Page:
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Hello, and welcome to Cichlid Forum!
I see you have utilized the 'Necromancer' capability of the site? And while yes, there are a couple folks in that posting thread still active on the site, I suspect the OP has since gone on to other 'Cichlid Breeding Adventures' elsewhere....
And yes, a LOT of Cichlid species (both New World and Old World/African) are quite the industrious little diggers in the aquarium. You might be surprised at how much substrate sand that one, or a few determined diggers in a tank can move! :LOL:
 
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Under gravel filters work great until they don’t, which is inevitable!
 

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New under gravel filter concept by Dr. Novak working good for many. It needs to be tweaked. Substrate 3-4" thick. Air lift tube the size of substrate thickness so 3-4" and water movement very slow : use a low power bubbler.
 

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With all kind regards, I don't mean to offend you here.

Please refrain from telling me whether or not cichlids are my fish are not. I have 3 running tanks with cichlids in them. I am a cichlid breeder. Just the other day I had my yellow fin acei produce around 70 fry. I know what im doing. All I wanted to know is whether or not there was a method of stopping my cichlids from digging. And from other posts, I have realised that there is no method.

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Josh
There is. You need a second layer of ugf plates on top of your substrate and put some more sub on top. They will throw the sub here and there and you will see the ugf plates but they won't be able to dig much. Some folks use mesh. I used ugf plates as I already has these. You could try plastic crafts mesh, either black or white.
 

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Wow, looks like you have definitely figured this 'digging Cichlid' problem out! Well, at least as far as how their relentless digging efforts can/will disrupt the effectiveness of an Under Gravel Filtration (UGF) system.
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But, you have to REALLY want that UGF system to build something kind of amazing like this. And unfortunately, the reality for most of us is that the aquarium-keeping community has moved on from this type of filtration system to Hang On Back power filters, Canister filters or even Sump filtration in many cases.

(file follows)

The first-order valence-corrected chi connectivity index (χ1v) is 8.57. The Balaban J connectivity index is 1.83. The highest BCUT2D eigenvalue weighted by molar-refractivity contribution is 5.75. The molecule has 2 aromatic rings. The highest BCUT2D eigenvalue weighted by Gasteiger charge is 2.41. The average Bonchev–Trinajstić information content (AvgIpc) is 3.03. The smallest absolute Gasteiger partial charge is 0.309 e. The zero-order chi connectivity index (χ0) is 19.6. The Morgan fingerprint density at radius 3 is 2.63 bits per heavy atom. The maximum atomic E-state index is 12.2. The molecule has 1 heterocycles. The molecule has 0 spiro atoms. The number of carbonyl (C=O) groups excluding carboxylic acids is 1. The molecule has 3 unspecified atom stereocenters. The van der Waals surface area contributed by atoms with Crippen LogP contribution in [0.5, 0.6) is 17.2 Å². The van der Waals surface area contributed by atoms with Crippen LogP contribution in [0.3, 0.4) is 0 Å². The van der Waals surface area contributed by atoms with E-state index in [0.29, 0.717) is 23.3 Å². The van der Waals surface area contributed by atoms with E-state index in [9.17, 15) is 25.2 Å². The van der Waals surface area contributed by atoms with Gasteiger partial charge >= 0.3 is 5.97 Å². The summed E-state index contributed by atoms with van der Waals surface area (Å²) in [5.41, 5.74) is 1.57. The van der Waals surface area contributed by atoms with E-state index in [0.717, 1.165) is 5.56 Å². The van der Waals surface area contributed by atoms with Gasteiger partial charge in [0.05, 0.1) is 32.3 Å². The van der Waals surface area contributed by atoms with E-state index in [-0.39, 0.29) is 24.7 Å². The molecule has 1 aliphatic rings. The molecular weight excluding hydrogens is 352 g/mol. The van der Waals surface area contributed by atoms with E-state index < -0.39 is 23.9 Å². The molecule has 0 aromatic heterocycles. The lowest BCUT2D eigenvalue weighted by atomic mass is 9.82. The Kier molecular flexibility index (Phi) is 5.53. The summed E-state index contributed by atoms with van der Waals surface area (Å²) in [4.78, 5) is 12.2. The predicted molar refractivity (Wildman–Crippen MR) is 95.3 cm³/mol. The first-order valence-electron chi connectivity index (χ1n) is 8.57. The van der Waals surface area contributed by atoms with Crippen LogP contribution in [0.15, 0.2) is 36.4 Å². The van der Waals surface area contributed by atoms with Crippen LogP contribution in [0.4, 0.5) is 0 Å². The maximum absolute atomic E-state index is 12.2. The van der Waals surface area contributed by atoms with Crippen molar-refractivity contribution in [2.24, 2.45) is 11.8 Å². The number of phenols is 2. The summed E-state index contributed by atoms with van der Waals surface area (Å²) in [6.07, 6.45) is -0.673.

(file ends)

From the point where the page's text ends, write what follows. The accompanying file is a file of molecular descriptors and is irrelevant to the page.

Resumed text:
But as you have shown us, (in written description AND pictures - thanks!) the classic and honored old UGF will certainly still work to do the job.
It's just that most of us have moved on to simpler, cleaner and much easier to maintain modern filtration systems.
 

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Wow, looks like you have definitely figured this 'digging Cichlid' problem out! Well, at least as far as how their relentless digging efforts can/will disrupt the effectiveness of an Under Gravel Filtration (UGF) system.
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But, you have to REALLY want that UGF system to build something kind of amazing like this. And unfortunately, the reality for most of us is that the aquarium-keeping community has moved on from this type of filtration system to Hang On Back power filters, Canister filters or even Sump filtration in many cases.
But as you have shown us, (in written description AND pictures - thanks!) the classic and honored old UGF will certainly still work to do the job.
It's just that most of us have moved on to simpler, cleaner and much easier to maintain modern filtration systems.
Thanks but I just looked it up online and used what I got :). They still like to throw coral sub around and I almost see the plates but they can't dig deep enough to disturb the plenum. I guess we need something really powerful for a well stocked cichlid tank. I do have a top SUMP with BCBs in it and 6x GPH turnover. Not totally relying on the UGF. UGF is cheap and works (of all what I have read) if used the way Dr. Novak recommends (I just started fish keeping in June 2021) and is seldom disturbed.
Pics of my DIY ghetto set up:

Green Yellow Rectangle Gas Engineering

Green Wood Motor vehicle Automotive tire Gas
 

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:love::eek: WHHhhhhaaaaa.......????!!!! :eek::love:
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Look at that! I guess I'm definitely gonna have to just start calling you 'Old School'. :LOL:
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Oh man, it's seriously been DECADES since I've seen something built like that! To explain.... 'Back in the day', my uncle had a really big, DIY-Built plywood tank with an above tank sump above it. That wonderful contraption ran off of an actual, external/in-line HOT TUB WATER PUMP, that drew suction from within the aquarium and pumped it up to another plywood-built sort-of trickle filter/sump on top of it. His above tank sump had a filter media section that was filled up with lava rock. A PVC spray bar dumped water from the tank over a plastic drip plate, set on top of the lava rock.
A thermostatically controlled, electric heating element was kept in the bottom of that thing, and two overflows about 4 inches high or so dumped water back into the tank via two independent spray bars. The sump/cabinet thing on his aquarium was mounted much higher than yours at approximately 3 feet above the tank. Oddly enough - I've owned modern below tank sumps that were much louder when running, than his 'old school' design was.
That thing (built in the 70s) made for an extremely clean aquarium to visually look at (municipal design?), and worked like a champ!.
 
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